(Reuters) - A Yale University instructor whose open letter suggesting that students had a right to wear even offensive Halloween costumes set off a wave of campus protests about racism has resigned, the school said.
Yale was one of dozens of U.S. colleges and universities where students protested this fall about the legacies of racism on campus. The wave of demonstrations led to the resignation of the president of the University of Missouri and promises at Ivy League schools including Yale and Brown University to boost the resources they commit to promoting diversity.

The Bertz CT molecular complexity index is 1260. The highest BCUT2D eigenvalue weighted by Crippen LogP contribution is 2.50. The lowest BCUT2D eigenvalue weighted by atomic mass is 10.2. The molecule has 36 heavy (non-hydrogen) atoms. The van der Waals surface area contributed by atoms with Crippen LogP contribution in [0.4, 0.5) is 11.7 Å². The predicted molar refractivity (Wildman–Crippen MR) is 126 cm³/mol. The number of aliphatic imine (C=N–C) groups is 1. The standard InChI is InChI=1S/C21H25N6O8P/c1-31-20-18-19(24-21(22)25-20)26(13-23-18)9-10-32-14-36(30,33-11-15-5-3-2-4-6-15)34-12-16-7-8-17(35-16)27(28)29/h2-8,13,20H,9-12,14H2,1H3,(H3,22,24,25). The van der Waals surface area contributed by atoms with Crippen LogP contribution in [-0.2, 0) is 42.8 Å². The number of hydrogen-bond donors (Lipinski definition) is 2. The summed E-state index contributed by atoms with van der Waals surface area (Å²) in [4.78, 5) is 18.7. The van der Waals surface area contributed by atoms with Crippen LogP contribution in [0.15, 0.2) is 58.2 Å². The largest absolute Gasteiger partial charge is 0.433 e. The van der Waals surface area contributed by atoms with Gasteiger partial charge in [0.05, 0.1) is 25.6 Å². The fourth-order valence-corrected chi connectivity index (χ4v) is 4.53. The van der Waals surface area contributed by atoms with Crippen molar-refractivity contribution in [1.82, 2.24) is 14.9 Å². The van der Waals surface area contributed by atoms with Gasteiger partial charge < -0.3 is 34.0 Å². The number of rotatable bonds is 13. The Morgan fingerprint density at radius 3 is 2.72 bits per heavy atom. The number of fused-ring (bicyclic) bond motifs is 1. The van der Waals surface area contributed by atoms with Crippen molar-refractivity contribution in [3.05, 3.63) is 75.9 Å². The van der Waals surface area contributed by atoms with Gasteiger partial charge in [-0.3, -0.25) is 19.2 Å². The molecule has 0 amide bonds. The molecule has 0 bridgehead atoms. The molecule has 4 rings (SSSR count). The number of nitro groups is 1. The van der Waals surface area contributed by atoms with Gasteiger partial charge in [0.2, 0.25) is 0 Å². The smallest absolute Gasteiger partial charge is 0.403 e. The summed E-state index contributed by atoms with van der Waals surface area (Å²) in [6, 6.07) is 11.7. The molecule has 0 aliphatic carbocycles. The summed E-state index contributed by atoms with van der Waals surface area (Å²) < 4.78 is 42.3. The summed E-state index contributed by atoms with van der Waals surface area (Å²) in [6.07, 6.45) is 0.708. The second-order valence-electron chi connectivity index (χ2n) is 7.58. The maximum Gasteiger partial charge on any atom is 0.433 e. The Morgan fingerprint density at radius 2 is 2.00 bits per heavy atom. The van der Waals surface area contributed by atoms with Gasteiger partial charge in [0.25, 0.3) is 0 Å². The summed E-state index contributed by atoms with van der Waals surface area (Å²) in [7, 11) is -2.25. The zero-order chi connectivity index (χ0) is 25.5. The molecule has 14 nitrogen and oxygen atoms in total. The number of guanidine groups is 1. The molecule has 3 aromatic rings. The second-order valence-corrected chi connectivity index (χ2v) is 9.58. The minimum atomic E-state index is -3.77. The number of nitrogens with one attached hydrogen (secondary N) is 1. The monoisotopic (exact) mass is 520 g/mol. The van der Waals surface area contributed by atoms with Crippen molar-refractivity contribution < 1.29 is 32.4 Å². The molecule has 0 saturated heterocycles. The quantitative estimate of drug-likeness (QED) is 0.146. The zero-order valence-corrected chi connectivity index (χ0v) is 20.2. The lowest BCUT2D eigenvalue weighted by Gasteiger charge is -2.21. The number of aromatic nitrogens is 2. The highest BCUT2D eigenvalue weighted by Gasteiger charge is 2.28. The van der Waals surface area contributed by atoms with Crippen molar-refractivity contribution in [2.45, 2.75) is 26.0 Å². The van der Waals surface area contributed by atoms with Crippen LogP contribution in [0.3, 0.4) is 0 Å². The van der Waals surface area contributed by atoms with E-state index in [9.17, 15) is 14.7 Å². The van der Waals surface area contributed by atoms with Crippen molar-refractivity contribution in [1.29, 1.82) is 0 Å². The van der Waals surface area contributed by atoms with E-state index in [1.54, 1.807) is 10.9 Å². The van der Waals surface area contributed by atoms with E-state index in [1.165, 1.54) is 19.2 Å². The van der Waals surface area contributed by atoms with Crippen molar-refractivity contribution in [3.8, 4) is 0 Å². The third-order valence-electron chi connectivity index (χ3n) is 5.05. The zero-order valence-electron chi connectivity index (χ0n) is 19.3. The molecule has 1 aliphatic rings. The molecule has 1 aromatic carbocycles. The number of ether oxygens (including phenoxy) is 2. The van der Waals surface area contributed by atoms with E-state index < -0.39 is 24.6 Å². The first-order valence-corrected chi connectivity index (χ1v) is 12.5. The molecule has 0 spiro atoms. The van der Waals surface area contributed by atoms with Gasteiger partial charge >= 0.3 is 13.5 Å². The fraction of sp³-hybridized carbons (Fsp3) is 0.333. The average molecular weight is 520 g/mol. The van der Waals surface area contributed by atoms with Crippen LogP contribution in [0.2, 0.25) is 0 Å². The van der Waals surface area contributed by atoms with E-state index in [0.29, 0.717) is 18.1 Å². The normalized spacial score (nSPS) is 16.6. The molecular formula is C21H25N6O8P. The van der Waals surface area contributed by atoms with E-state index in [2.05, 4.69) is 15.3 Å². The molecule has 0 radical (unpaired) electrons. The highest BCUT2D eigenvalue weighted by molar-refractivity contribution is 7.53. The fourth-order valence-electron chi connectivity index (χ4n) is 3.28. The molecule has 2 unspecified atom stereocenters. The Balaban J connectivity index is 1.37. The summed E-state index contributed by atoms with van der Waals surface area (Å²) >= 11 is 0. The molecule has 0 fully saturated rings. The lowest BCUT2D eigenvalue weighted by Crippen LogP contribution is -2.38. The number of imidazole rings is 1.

Yale instructor Erika Christakis drew protests after she responded to a university missive urging students to avoid Halloween costumes that could be construed as offensive with an email saying students have a right to be "obnoxious."
New Haven, Connecticut-based Yale said on its website late Monday that Christakis, was "highly valued and she is welcome to resume teaching anytime at Yale, where freedom of expression and academic inquiry are the paramount principle and practice."
(Reporting by Scott Malone in Boston; Editing by Frances Kerry)